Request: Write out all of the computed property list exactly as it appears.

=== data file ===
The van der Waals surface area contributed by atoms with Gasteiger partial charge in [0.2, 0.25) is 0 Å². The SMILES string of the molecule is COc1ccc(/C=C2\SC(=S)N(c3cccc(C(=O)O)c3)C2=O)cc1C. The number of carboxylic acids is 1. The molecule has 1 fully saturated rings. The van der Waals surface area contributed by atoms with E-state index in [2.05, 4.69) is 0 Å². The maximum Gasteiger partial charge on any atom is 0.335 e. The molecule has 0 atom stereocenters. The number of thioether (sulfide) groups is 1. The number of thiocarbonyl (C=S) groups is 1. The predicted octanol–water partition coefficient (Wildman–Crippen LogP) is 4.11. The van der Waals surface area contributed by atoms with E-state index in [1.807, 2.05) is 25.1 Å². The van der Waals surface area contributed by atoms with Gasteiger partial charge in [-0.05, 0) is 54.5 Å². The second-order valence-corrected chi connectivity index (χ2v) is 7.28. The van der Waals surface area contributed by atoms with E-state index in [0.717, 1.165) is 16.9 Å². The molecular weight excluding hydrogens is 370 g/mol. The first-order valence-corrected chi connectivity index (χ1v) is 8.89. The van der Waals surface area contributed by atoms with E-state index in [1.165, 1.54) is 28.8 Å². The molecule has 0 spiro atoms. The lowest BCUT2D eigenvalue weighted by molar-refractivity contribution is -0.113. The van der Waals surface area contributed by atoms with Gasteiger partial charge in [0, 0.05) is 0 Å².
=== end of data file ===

The van der Waals surface area contributed by atoms with Gasteiger partial charge in [0.2, 0.25) is 0 Å². The SMILES string of the molecule is COc1ccc(/C=C2\SC(=S)N(c3cccc(C(=O)O)c3)C2=O)cc1C. The number of carboxylic acids is 1. The molecule has 1 fully saturated rings. The van der Waals surface area contributed by atoms with E-state index in [2.05, 4.69) is 0 Å². The maximum Gasteiger partial charge on any atom is 0.335 e. The molecule has 0 atom stereocenters. The number of thioether (sulfide) groups is 1. The number of thiocarbonyl (C=S) groups is 1. The predicted octanol–water partition coefficient (Wildman–Crippen LogP) is 4.11. The van der Waals surface area contributed by atoms with E-state index in [1.807, 2.05) is 25.1 Å². The van der Waals surface area contributed by atoms with Gasteiger partial charge in [-0.05, 0) is 54.5 Å². The second-order valence-corrected chi connectivity index (χ2v) is 7.28. The van der Waals surface area contributed by atoms with E-state index in [0.717, 1.165) is 16.9 Å². The molecular weight excluding hydrogens is 370 g/mol. The first-order valence-corrected chi connectivity index (χ1v) is 8.89. The van der Waals surface area contributed by atoms with E-state index in [1.165, 1.54) is 28.8 Å². The molecule has 0 spiro atoms. The lowest BCUT2D eigenvalue weighted by molar-refractivity contribution is -0.113. The van der Waals surface area contributed by atoms with Gasteiger partial charge in [0, 0.05) is 0 Å².